Dr. Tonya D. Armstrong



Leveraging Hope to Launch Resilient Leaders

As I reflect on the legacy of Rev. Dr. Martin Luther King, Jr., on what would have been his 88th birthday, I consider what King might have had to say about our current socio-political realities.  In conversing with a group of Black Christians yesterday on the state of Black America in a Post-Obama world, we pondered how King might advise us to conduct ourselves in light of the impending Trump administration.  While many excellent points were made, I came away from the conversation with the distilled conclusion that we needed to both individually and collectively fortified to withstand the transitions ahead.

While this blog seeks to encourage the pursuit of wellness as a community endeavor, it is certainly true that each of us has to begin with this endeavor on an individual basis.  We must create change from within, and it will eventually be evident and persuasive to others. Discussing our fitness goals, for example, is one thing, but revealing a more toned physique and an improved bill of health is another thing entirely. Wellness speaks.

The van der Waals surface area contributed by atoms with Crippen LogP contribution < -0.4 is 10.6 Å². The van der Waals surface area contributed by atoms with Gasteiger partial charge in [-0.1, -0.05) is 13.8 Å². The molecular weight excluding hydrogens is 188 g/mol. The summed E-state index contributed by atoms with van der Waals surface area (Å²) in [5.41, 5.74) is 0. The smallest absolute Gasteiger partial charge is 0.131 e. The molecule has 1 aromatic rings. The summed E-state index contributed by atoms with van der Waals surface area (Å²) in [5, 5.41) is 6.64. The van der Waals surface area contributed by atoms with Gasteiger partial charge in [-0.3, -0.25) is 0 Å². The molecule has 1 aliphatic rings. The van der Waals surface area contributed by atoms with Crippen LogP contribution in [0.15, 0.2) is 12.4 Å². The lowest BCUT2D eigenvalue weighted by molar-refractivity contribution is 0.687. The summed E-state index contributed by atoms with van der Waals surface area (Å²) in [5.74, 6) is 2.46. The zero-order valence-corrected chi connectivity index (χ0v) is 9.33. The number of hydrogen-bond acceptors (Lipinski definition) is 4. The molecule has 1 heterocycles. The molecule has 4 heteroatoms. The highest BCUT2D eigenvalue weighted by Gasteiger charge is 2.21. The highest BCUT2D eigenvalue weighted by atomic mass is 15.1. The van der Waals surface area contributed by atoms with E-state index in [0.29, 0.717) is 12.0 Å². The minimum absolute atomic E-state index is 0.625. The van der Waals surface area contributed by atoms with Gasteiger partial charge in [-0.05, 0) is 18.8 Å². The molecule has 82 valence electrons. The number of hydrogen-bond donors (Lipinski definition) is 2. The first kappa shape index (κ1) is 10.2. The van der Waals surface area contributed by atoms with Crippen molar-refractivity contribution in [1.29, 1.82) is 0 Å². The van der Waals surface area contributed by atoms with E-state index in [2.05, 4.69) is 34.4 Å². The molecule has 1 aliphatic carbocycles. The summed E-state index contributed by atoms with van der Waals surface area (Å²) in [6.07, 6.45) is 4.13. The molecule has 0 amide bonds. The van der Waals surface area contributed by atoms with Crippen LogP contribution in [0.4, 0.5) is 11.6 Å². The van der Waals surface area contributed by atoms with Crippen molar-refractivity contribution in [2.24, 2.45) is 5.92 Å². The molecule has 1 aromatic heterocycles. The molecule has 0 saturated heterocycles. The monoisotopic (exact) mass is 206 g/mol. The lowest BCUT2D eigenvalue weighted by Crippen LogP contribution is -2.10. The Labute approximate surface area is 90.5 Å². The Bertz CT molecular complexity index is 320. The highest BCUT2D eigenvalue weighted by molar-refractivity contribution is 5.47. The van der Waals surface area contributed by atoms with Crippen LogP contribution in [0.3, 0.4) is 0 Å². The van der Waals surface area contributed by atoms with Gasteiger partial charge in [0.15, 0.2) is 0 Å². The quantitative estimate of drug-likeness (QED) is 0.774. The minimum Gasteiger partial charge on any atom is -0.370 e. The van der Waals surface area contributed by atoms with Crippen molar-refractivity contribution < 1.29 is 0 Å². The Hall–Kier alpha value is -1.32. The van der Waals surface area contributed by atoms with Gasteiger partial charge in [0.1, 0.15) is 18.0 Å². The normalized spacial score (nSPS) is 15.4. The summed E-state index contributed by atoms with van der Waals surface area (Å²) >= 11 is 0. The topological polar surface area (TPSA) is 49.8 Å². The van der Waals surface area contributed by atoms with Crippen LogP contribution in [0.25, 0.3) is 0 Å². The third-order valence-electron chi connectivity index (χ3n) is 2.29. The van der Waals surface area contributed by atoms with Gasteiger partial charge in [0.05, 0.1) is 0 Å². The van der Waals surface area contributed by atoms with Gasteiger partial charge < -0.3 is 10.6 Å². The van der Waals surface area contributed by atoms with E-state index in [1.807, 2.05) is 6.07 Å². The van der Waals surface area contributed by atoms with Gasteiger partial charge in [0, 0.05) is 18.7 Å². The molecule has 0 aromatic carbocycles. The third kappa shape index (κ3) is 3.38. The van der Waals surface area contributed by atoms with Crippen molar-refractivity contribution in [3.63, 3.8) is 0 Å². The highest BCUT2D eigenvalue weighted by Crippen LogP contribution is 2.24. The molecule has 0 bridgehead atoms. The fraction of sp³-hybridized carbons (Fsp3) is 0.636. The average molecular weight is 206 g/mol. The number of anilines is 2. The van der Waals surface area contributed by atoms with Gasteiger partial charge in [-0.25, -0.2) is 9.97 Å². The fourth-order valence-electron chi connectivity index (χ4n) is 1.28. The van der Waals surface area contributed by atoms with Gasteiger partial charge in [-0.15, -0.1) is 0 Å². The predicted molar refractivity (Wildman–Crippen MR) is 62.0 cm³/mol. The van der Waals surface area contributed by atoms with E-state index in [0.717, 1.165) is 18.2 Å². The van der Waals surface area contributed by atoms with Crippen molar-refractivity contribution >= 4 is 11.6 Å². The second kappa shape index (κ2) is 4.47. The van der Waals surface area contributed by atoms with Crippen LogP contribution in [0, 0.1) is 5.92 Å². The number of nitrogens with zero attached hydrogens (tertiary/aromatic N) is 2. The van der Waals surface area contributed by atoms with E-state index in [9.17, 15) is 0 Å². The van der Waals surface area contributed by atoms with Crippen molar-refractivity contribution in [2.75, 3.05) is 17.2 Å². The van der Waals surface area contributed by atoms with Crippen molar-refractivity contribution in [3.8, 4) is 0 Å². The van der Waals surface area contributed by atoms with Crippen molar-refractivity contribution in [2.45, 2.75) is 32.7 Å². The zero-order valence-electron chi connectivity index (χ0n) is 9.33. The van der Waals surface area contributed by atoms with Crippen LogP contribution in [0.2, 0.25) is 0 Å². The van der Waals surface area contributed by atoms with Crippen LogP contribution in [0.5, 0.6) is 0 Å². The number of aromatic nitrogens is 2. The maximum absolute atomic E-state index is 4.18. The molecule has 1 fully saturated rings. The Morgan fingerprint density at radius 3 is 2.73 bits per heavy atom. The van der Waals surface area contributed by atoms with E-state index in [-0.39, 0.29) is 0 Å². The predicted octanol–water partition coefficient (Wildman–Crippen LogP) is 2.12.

I believe there is a connection between our own wellness and our ability to embrace and embody The Dream.  Yes, during MLK celebrations for the rest of the week and the month, we will hear references to King’s dream of racial equality and harmony in the U.S.  It is a dream I deeply support.  Still, The Dream is even bigger than that, and is hopefully something each of us possesses for ourselves.  The Dream is the dream that gets you out of bed in the morning and defines the very purpose of your life.  Depending on your mosaic of gifts and abilities, The Dream could be vocational, spiritual, financial, social, artistic, or any combination of contributions you can make to the world.

To the degree that we are well, we can run the race toward The Dream without fetters, physical or mental.  However, when we still have much inner work to do, The Dream is an elusive concept that remains only theoretical and just beyond our grasp.  Ask yourself, “What are the barriers that thwart the progress toward my dream?”  To be sure, many barriers are substantial and require years of hard work to overcome.  Just be sure that your stumbling blocks are not primarily of the mind, and if they are, that they do not remain that way.  When you hear King’s voice resonate with the richness of “I have a dream,” encourage yourself to boldly say, “And I have a dream, too!”  Better yet, make sure you are on the path to take hold of it, no matter how long it may take!


À votre santé (“To your health”),

Dr. T

Tonya Armstrong